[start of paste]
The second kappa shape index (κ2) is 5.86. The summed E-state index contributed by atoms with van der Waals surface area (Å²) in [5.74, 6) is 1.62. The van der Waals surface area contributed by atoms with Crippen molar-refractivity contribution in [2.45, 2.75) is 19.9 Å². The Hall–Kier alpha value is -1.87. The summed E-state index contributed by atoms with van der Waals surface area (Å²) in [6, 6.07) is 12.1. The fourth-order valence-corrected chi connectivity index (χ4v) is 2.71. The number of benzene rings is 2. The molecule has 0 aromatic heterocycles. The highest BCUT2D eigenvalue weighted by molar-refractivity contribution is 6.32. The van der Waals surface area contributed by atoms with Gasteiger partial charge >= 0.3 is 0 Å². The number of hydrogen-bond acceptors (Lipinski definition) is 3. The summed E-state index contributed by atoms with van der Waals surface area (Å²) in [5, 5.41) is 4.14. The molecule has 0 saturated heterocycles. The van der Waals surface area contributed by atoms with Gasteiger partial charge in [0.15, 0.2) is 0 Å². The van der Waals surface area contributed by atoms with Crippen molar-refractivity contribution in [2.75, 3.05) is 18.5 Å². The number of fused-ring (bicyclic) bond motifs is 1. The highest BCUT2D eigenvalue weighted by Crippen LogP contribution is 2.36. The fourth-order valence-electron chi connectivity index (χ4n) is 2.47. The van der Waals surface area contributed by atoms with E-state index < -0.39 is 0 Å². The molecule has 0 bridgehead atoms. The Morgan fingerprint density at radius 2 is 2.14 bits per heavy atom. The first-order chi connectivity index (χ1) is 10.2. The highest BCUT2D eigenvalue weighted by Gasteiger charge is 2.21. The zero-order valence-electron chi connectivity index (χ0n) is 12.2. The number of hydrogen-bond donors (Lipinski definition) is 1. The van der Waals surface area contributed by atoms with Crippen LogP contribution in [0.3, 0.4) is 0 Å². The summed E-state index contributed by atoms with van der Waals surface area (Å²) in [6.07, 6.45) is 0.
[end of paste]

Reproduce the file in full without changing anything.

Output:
The second kappa shape index (κ2) is 5.86. The summed E-state index contributed by atoms with van der Waals surface area (Å²) in [5.74, 6) is 1.62. The van der Waals surface area contributed by atoms with Crippen molar-refractivity contribution in [2.45, 2.75) is 19.9 Å². The Hall–Kier alpha value is -1.87. The summed E-state index contributed by atoms with van der Waals surface area (Å²) in [6, 6.07) is 12.1. The fourth-order valence-corrected chi connectivity index (χ4v) is 2.71. The number of benzene rings is 2. The molecule has 0 aromatic heterocycles. The highest BCUT2D eigenvalue weighted by molar-refractivity contribution is 6.32. The van der Waals surface area contributed by atoms with Gasteiger partial charge >= 0.3 is 0 Å². The number of hydrogen-bond acceptors (Lipinski definition) is 3. The summed E-state index contributed by atoms with van der Waals surface area (Å²) in [5, 5.41) is 4.14. The molecule has 0 saturated heterocycles. The van der Waals surface area contributed by atoms with Gasteiger partial charge in [0.15, 0.2) is 0 Å². The van der Waals surface area contributed by atoms with Crippen molar-refractivity contribution in [2.75, 3.05) is 18.5 Å². The number of fused-ring (bicyclic) bond motifs is 1. The highest BCUT2D eigenvalue weighted by Crippen LogP contribution is 2.36. The fourth-order valence-electron chi connectivity index (χ4n) is 2.47. The van der Waals surface area contributed by atoms with E-state index < -0.39 is 0 Å². The molecule has 0 bridgehead atoms. The Morgan fingerprint density at radius 2 is 2.14 bits per heavy atom. The first-order chi connectivity index (χ1) is 10.2. The highest BCUT2D eigenvalue weighted by Gasteiger charge is 2.21. The zero-order valence-electron chi connectivity index (χ0n) is 12.2. The number of hydrogen-bond donors (Lipinski definition) is 1. The van der Waals surface area contributed by atoms with Crippen LogP contribution in [0.3, 0.4) is 0 Å². The summed E-state index contributed by atoms with van der Waals surface area (Å²) in [6.07, 6.45) is 0.